There is so much Sturm and Drung on the subject that I shall for the time being refrain from commenting on the event. Except to point out that when the Romans said the voice of the people is the voice of God, by people they meant only the aristocrats.

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OLD timers will be saddened to learn that Stanley Hodgson passed away toward the end of April. Mr. Hodgson was the Representative of the British Council in India from 1971 until his retirement in 1977.

Earlier he had worked in Madras between 1949 and 1951, and in Bombay from 1951 to 1954. He returned to Madras where he was the Regional Representative from 1965 until 1968.

A man devoted to India, with an unparalleled knowledge of the country, Mr. Hodgson has many friends in this country who will miss him deeply.

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THIS column had an item recently about the fees being waived by the Telephone Department for telephone connections for senior citizens. Contradictory responses have been received from readers on the subject, both from those who got such a waiver, and those who did not.

It certainly would be most helpful if Chennai Telephones issued a statement, indicating the correct position.

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ASTROLOGY: A brief final note on the subject. The column has received a few erudite notes supporting astrology as a panacea for mankind's ills. A greater number of letters have been received, pooh- poohing astrology also.

Fortunately, I don't have to take sides since I have already indicated as strongly as I can that I have no faith in astrology, that I do not consider it a science. I say again bully for those who believe in it. I should like to quote a few lines from a letter which rather strongly states the point of view of us, non- believers: ``In sum, the non-genuine treatise of astrology, as well as the allied subject of Vaastu Shastra which is of equally questionable validity, would seem only to deserve to be thrown overboard from the ship of human life.'' Discussion closed.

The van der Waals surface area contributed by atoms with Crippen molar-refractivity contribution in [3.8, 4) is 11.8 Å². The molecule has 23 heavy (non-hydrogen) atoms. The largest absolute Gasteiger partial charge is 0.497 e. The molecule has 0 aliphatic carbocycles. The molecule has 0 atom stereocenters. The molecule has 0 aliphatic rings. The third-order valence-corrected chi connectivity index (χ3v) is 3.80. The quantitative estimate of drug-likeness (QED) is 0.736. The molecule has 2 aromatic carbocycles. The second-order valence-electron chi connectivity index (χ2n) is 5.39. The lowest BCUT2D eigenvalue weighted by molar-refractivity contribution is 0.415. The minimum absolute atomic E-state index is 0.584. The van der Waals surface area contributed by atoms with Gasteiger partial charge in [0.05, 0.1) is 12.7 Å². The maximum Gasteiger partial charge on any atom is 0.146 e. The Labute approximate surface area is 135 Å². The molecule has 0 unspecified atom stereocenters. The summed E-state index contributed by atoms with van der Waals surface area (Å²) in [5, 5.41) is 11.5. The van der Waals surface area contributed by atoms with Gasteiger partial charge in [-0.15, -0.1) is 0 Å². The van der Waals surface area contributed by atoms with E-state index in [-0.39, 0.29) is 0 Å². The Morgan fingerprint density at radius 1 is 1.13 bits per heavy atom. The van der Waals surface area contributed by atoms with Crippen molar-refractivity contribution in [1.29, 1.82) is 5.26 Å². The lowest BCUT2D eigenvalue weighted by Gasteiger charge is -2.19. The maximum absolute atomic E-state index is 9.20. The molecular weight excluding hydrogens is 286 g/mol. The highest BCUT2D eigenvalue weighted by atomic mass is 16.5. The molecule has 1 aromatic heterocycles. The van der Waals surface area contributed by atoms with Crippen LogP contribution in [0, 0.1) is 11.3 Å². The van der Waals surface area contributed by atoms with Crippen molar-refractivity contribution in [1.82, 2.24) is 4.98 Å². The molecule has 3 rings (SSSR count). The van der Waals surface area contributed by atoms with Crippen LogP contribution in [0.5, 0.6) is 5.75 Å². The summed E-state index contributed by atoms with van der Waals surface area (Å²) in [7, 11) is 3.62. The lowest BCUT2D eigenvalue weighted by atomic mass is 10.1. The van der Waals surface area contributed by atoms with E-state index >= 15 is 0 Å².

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DEMONSTRATING concern for senior citizens, the Lioness Club of Temple Bay has produced a number of stickers and handbills which will be of use to senior citizens to avail themselves of 30 per cent fare concession for rail journeys.

The handbill lists the documents which are acceptable to Railways as proof of age. The Club has also brought out a handout, which provides a handy check-list for railway passengers. Copies can be had from Lns. Kalyani Nagarajan, Projects Chairman, Tel. 4890797, or Lns. Meenakshi Das, President, Tel. 4349648.

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HERE is a story sent by a reader, Parthasarathy. A young stranger in New York was trying to find Columbia University.

The many directions that were given to him confused him, and he kept getting lost. Luckily he saw a scholarly old gentleman approaching him, with a load of books under his arm.

The young man politely stopped the professorial looking person, and asked him: ``Tell me, sir, how do I get to Columbia University?'' The old man deliberated the question for a moment, then looked over his glasses, and replied: ``Study, young man, constant study.'' Which reminds one of Joey Adams, the comic, telling someone: My cousin is in medical school. He isn't studying anything - they are studying him.''

S. KRISHNAN